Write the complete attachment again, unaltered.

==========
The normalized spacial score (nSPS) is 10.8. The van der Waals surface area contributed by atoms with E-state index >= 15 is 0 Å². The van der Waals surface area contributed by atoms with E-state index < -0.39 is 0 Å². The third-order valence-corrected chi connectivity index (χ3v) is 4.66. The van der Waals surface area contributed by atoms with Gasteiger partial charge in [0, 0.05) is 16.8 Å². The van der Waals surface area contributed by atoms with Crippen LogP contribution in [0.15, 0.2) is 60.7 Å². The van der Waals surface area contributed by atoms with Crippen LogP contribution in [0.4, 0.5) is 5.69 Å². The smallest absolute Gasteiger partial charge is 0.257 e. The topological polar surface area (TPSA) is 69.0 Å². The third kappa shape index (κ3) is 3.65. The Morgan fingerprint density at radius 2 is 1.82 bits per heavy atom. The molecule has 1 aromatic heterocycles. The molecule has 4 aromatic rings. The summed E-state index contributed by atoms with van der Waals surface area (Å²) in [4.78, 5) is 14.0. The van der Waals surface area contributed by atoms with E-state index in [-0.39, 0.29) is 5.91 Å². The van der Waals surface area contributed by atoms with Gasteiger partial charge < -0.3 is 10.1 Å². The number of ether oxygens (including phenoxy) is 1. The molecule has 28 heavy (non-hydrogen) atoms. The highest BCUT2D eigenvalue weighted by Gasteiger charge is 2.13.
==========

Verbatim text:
The normalized spacial score (nSPS) is 10.8. The van der Waals surface area contributed by atoms with E-state index >= 15 is 0 Å². The van der Waals surface area contributed by atoms with E-state index < -0.39 is 0 Å². The third-order valence-corrected chi connectivity index (χ3v) is 4.66. The van der Waals surface area contributed by atoms with Gasteiger partial charge in [0, 0.05) is 16.8 Å². The van der Waals surface area contributed by atoms with Crippen LogP contribution in [0.15, 0.2) is 60.7 Å². The van der Waals surface area contributed by atoms with Crippen LogP contribution in [0.4, 0.5) is 5.69 Å². The smallest absolute Gasteiger partial charge is 0.257 e. The topological polar surface area (TPSA) is 69.0 Å². The third kappa shape index (κ3) is 3.65. The Morgan fingerprint density at radius 2 is 1.82 bits per heavy atom. The molecule has 1 aromatic heterocycles. The molecule has 4 aromatic rings. The summed E-state index contributed by atoms with van der Waals surface area (Å²) in [4.78, 5) is 14.0. The van der Waals surface area contributed by atoms with E-state index in [-0.39, 0.29) is 5.91 Å². The van der Waals surface area contributed by atoms with Gasteiger partial charge < -0.3 is 10.1 Å². The number of ether oxygens (including phenoxy) is 1. The molecule has 28 heavy (non-hydrogen) atoms. The highest BCUT2D eigenvalue weighted by Gasteiger charge is 2.13.